Sunday, August 14, 2005

2 Nuclear Power Plants Go on Line

The Korea Times : 2 Nuclear Power Plants Go on Line

By Seo Jee-yeon
Staff Reporter
South Korea, the world¡¯s sixth-largest producer of nuclear energy, yesterday started commercial operations of its 19th and 20th nuclear power plants (NPPs) in Ulchin, North Kyongsang Province.

``The Ulchin nuclear power plants Units five and 6 will enhance the nation¡¯s production capacity of electricity, meeting 4.4 percent of the country¡¯s annual electricity demands,¡¯¡¯ the Ministry of Commerce, Industry and Energy (MOCIE) said.

``The two power plants can generate 15.2 billion kilowatts electricity per hour, enabling the country save 800 billion won per year in oil imports.¡¯¡¯

The government spent 4.47 trillion won constructing the two power plants over the past six years.

Electricity generated by the country¡¯s 20 nuclear power plants amount to 17.71 million kilowatts, accounting for roughly 40 percent of the country¡¯s total electricity needs.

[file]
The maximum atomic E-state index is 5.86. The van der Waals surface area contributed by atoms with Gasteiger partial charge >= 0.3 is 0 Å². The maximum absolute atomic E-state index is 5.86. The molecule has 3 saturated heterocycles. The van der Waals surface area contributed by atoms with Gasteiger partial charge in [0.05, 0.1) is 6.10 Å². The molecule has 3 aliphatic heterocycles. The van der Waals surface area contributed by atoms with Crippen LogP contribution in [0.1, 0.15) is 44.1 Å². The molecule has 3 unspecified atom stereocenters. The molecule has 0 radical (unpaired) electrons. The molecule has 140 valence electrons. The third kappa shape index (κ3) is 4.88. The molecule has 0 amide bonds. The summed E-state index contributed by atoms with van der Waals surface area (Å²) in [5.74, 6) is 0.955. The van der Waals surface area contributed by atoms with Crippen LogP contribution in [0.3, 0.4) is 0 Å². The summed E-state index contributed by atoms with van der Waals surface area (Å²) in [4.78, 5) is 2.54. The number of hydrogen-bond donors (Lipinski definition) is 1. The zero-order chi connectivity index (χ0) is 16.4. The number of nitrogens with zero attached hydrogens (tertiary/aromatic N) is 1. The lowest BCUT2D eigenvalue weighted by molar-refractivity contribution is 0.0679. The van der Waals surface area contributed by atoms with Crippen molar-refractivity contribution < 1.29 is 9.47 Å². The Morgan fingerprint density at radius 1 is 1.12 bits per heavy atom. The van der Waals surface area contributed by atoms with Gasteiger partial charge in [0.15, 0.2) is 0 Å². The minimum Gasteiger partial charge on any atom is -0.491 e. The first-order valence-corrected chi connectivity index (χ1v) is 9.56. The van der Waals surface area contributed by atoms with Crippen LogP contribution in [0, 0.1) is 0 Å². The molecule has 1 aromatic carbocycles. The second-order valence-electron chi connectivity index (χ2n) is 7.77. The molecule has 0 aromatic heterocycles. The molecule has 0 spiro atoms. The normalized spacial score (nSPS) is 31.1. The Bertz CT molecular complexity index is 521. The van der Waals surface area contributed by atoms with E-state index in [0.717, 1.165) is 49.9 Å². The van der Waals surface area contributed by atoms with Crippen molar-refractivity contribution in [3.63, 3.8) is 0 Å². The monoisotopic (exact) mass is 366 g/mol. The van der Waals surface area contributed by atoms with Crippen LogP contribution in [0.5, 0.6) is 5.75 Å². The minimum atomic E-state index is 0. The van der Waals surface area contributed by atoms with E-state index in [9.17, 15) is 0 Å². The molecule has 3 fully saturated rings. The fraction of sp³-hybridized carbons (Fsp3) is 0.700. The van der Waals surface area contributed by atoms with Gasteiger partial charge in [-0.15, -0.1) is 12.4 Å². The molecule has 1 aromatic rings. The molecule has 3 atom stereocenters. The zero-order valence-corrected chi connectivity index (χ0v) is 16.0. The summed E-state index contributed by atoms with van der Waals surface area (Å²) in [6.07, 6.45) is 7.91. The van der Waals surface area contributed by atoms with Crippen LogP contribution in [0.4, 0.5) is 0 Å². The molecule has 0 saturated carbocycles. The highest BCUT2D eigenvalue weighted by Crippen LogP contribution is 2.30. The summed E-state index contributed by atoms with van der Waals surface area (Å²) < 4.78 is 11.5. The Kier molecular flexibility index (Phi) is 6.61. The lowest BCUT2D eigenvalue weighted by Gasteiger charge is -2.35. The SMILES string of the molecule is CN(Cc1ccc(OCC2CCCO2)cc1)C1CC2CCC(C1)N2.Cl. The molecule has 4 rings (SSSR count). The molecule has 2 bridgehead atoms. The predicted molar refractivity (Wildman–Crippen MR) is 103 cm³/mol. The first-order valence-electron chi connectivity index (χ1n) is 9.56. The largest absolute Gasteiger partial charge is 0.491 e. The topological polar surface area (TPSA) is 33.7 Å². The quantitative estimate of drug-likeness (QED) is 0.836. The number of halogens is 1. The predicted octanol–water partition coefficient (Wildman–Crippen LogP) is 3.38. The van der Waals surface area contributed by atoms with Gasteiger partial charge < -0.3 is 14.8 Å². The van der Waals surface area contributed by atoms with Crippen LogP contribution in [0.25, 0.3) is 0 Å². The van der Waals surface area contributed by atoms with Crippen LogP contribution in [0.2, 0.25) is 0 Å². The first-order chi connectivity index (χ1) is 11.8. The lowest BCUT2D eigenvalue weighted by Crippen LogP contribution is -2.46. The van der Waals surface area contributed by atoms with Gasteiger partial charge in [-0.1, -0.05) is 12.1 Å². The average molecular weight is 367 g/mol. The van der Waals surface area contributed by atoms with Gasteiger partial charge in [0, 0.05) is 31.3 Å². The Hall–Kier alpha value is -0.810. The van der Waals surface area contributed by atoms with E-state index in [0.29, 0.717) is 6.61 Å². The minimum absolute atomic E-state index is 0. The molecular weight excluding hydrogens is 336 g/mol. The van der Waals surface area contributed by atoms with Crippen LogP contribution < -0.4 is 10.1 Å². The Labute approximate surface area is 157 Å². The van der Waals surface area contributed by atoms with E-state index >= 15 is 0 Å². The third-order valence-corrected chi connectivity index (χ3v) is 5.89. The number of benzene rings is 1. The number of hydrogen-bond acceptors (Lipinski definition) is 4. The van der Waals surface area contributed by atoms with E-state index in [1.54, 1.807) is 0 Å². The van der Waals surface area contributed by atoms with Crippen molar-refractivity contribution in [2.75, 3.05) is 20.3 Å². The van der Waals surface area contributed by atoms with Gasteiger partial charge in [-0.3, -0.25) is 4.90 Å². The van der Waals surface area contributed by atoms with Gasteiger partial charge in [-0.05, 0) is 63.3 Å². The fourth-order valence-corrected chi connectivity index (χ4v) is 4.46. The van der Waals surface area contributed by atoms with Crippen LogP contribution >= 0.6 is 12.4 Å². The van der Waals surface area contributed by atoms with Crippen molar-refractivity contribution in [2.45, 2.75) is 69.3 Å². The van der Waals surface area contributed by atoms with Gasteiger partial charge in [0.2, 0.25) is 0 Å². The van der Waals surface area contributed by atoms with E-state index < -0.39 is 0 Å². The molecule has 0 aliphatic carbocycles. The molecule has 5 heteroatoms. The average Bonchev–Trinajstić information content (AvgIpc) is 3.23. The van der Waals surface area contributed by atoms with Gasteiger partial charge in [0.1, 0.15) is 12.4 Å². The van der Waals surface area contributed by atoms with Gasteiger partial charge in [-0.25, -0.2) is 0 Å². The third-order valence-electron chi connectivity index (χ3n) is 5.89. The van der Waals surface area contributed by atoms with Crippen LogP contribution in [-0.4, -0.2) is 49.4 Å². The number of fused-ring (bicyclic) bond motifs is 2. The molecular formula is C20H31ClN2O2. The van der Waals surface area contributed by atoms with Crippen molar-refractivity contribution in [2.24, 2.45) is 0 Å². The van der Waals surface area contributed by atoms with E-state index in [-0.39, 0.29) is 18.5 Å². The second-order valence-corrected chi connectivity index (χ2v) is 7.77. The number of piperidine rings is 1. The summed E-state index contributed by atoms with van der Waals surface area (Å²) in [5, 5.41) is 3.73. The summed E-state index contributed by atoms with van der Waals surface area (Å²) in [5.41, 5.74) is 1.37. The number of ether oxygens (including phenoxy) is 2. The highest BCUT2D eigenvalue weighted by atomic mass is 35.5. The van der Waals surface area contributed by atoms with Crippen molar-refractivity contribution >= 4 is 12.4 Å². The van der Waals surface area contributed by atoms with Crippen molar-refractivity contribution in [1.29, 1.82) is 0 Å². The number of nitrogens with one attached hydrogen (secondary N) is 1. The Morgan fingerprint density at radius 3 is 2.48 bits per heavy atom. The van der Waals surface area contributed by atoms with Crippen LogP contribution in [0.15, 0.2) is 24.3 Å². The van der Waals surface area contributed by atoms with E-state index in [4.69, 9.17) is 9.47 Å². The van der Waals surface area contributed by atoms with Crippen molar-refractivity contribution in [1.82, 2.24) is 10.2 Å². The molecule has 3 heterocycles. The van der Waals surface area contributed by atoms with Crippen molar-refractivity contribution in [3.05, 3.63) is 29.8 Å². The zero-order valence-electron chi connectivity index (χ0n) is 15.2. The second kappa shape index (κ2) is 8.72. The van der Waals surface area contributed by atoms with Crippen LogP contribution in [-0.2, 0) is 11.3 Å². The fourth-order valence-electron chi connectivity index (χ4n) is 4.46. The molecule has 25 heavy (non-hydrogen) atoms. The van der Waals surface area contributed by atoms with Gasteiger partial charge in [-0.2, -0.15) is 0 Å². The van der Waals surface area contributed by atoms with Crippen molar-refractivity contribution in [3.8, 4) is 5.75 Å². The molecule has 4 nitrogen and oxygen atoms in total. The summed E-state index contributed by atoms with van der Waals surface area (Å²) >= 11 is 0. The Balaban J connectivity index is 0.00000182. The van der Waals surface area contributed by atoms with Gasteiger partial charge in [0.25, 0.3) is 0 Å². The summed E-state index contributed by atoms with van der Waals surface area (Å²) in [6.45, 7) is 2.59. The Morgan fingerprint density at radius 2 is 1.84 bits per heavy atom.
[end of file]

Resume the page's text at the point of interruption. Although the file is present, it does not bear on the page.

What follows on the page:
The two power plants, based on home grown technology called the Korea Standard Nuclear Power Plant, meet domestic and international industrial standards.

The two new units are modeled after Yongkwang NPP units five and six, and contain design improvements based on the construction and operation experience of the older units.

``The two NPPs demonstrate that Korea is globally competitive in constructing nuclear power plants, which gives a green light to prospects of the technology exports in this sector,¡¯¡¯ the ministry said.

Korea started its first commercial operation of the Kori-1 nuclear power plant in 1978.

Korea plans to build more NPPs to reduce its dependency on oil imports while at the same time reducing greenhouse gas emissions produced from burning oil.

Korea aims to develop its nuclear industry into one of the top five in the world between the year 2007-11, according to the third comprehensive nuclear energy development plan of the Ministry of Science & Technology.

By 2035, the country aims to increase it percentage of nuclear power production from the current 40 percent of total to 60 percent.


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